Now, thanks to the dramatisation of the episode in the ITV series Quiz last week, I have totally changed my mind.
I don’t know if Major Charles Ingram and his wife Diana were guilty of cheating their way to a million-pound prize.
But if the drama was even vaguely true, I don’t believe the case against them was proved beyond reasonable doubt, which is what the law demands. I also have a nagging feeling that the police have better things to do than investigate quiz shows.
The questions were either insultingly easy or demanded a profound knowledge of soap operas or sport, which I don’t want to know about. And it was so slow. So I paid little attention to the ‘Coughing Major’ case, and merely thought it funny. Now, thanks to the dramatisation of the episode in the ITV series Quiz last week, above, I have totally changed my mind
It is odd how many times you find that what you thought was clear and beyond dispute is not, as soon as you know the details.
I discovered this when I read Josephine Tey’s marvellous novel The Daughter Of Time, in which a Scotland Yard detective, stuck in hospital with injuries suffered while pursuing a criminal, investigates the claim that Richard III murdered the Princes in the Tower. And lo, it turns out that he didn’t.
The dangerous, greedy campaign to legalise marijuana now has powerful allies on all sides of politics.
In my view, it has never been closer to success here, and the pressing need to raise new taxes may bring that day even closer.
Well, before they fall into this trap, MPs and Ministers should listen to Professor Sir Robin Murray, one of this country’s most distinguished psychiatrists who had until recently favoured limited legalisation.
But now that he has seen how this has actually worked out in North America, he has absolutely changed his mind. Not only is he sure that the drug’s use is linked with mental illness, he now says: ‘I didn’t appreciate how big the cannabis industry was going to be.’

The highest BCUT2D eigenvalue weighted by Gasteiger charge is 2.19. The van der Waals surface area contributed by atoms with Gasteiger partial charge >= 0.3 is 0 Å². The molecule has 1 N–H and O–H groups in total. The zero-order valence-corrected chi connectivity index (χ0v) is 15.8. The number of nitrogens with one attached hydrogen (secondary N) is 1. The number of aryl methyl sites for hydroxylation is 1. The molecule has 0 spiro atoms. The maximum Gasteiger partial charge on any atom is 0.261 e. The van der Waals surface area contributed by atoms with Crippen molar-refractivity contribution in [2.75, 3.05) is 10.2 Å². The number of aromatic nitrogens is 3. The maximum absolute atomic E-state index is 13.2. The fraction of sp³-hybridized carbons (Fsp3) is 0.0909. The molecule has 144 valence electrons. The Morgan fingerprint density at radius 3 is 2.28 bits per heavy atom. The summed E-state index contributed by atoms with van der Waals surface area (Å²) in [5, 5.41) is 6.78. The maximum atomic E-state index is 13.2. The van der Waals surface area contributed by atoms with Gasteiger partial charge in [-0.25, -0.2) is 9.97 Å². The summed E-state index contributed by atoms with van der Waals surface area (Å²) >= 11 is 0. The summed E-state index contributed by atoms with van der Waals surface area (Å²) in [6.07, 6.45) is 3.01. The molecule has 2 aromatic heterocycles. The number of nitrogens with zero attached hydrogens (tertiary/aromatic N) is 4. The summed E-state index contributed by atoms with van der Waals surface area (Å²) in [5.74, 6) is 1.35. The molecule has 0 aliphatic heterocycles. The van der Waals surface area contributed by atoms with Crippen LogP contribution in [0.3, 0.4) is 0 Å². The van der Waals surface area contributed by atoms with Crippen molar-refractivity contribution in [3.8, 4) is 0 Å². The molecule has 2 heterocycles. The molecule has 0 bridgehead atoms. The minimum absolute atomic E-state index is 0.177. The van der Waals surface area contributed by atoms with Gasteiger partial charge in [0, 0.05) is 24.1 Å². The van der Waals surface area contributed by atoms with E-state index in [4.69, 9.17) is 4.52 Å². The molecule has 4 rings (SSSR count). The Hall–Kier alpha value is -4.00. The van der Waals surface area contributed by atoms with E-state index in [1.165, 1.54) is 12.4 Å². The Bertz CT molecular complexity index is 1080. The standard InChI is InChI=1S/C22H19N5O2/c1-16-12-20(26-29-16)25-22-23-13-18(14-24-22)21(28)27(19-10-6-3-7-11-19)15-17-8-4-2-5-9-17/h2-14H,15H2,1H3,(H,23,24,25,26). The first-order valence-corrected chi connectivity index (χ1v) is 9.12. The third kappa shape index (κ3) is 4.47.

He compares Big Cannabis with the death-dealing Big Tobacco lobby which cynically used its wealth to defy health campaigners for many decades.
He now fears that this ultra-rich pressure group will seduce our cash-strapped Government into giving way.
At any other time, Prof Murray’s intervention would have been big news. Don’t let it be forgotten.
How dare they steal our flag
The awful Blair creature thought he was a British Bill Clinton – more President than Prime Minister. He marked his arrival in Downing Street in 1997 by staging a fake celebration with Labour Party workers waving Union Jacks, a flag they despised
The awful Blair creature thought he was a British Bill Clinton – more President than Prime Minister.
He marked his arrival in Downing Street in 1997 by staging a fake celebration with Labour Party workers waving Union Jacks, a flag they despised.
Even the Blairites became embarrassed about how much they were trespassing on Royal territory.
When I found out in 1998 that Blair’s wife, Cherie Booth, had used the Royal Train, his spin machine used all its wiles to bury the story, and nearly succeeded.
Blair also used to love posing with soldiers, during the many wars he dragged us into.
I suspect it was he who introduced the habit of holding Government press conferences in front of the national flag.
It is a bad idea, whoever does it. The government of the day does not stand for the whole nation.
The Queen stands for the nation. The government is temporary, party political and made up of ambitious careerists.
There’s nothing unpatriotic about not agreeing with the present Cabinet. So I object strongly to them appropriating the national flag as a backdrop during the daily Covid-19 briefings. It’s not theirs to use
There’s nothing unpatriotic about not agreeing with the present Cabinet.
So I object strongly to them appropriating the national flag as a backdrop during the daily Covid-19 briefings. It’s not theirs to use.
I don’t much like the 1984-style slogans, either, but I really do think this fake-American presidential posing is wrong and annoying. They should stop it.
To comment on this article, click here